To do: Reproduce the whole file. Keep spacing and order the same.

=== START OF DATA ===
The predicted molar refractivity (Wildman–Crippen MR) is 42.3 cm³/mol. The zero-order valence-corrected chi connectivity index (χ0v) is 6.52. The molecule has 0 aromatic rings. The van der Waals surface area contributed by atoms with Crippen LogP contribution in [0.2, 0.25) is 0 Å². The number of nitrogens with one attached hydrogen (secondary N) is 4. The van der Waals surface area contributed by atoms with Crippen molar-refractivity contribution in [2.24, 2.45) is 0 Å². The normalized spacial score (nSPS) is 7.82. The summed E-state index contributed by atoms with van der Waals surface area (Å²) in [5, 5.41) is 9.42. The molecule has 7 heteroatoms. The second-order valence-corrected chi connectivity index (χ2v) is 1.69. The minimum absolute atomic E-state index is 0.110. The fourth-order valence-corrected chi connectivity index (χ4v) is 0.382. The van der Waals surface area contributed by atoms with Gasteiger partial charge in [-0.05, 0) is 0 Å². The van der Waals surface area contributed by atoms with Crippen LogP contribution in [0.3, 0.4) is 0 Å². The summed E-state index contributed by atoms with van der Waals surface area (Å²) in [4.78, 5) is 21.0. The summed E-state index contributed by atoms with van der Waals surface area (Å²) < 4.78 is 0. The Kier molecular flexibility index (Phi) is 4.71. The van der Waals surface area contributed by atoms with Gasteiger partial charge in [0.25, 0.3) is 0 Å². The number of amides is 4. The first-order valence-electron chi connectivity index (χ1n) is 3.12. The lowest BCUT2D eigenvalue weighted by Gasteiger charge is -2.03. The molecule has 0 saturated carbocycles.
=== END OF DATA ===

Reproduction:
The predicted molar refractivity (Wildman–Crippen MR) is 42.3 cm³/mol. The zero-order valence-corrected chi connectivity index (χ0v) is 6.52. The molecule has 0 aromatic rings. The van der Waals surface area contributed by atoms with Crippen LogP contribution in [0.2, 0.25) is 0 Å². The number of nitrogens with one attached hydrogen (secondary N) is 4. The van der Waals surface area contributed by atoms with Crippen molar-refractivity contribution in [2.24, 2.45) is 0 Å². The normalized spacial score (nSPS) is 7.82. The summed E-state index contributed by atoms with van der Waals surface area (Å²) in [5, 5.41) is 9.42. The molecule has 7 heteroatoms. The second-order valence-corrected chi connectivity index (χ2v) is 1.69. The minimum absolute atomic E-state index is 0.110. The fourth-order valence-corrected chi connectivity index (χ4v) is 0.382. The van der Waals surface area contributed by atoms with Gasteiger partial charge in [-0.05, 0) is 0 Å². The van der Waals surface area contributed by atoms with Crippen LogP contribution in [0.3, 0.4) is 0 Å². The summed E-state index contributed by atoms with van der Waals surface area (Å²) in [4.78, 5) is 21.0. The summed E-state index contributed by atoms with van der Waals surface area (Å²) < 4.78 is 0. The Kier molecular flexibility index (Phi) is 4.71. The van der Waals surface area contributed by atoms with Gasteiger partial charge in [0.25, 0.3) is 0 Å². The number of amides is 4. The first-order valence-electron chi connectivity index (χ1n) is 3.12. The lowest BCUT2D eigenvalue weighted by Gasteiger charge is -2.03. The molecule has 0 saturated carbocycles.